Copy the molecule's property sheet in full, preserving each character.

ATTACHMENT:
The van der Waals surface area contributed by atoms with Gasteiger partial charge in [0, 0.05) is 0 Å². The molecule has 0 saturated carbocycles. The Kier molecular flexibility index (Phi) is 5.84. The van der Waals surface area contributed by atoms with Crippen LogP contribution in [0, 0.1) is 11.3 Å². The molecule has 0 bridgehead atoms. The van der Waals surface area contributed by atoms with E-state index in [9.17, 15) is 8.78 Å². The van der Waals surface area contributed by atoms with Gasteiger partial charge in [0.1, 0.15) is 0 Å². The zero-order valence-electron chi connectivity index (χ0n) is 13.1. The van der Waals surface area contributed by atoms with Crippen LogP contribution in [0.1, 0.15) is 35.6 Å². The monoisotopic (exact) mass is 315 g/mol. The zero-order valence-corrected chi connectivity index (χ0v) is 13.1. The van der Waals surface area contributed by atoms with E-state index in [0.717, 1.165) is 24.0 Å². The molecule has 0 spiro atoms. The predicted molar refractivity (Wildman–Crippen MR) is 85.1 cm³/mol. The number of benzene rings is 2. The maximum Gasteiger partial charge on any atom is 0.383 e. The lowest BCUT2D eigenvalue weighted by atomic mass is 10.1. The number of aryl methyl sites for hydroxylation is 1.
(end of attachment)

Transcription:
The van der Waals surface area contributed by atoms with Gasteiger partial charge in [0, 0.05) is 0 Å². The molecule has 0 saturated carbocycles. The Kier molecular flexibility index (Phi) is 5.84. The van der Waals surface area contributed by atoms with Crippen LogP contribution in [0, 0.1) is 11.3 Å². The molecule has 0 bridgehead atoms. The van der Waals surface area contributed by atoms with E-state index in [9.17, 15) is 8.78 Å². The van der Waals surface area contributed by atoms with Gasteiger partial charge in [0.1, 0.15) is 0 Å². The zero-order valence-electron chi connectivity index (χ0n) is 13.1. The van der Waals surface area contributed by atoms with Crippen LogP contribution in [0.1, 0.15) is 35.6 Å². The monoisotopic (exact) mass is 315 g/mol. The zero-order valence-corrected chi connectivity index (χ0v) is 13.1. The van der Waals surface area contributed by atoms with E-state index in [0.717, 1.165) is 24.0 Å². The molecule has 0 spiro atoms. The predicted molar refractivity (Wildman–Crippen MR) is 85.1 cm³/mol. The number of benzene rings is 2. The maximum Gasteiger partial charge on any atom is 0.383 e. The lowest BCUT2D eigenvalue weighted by atomic mass is 10.1. The number of aryl methyl sites for hydroxylation is 1.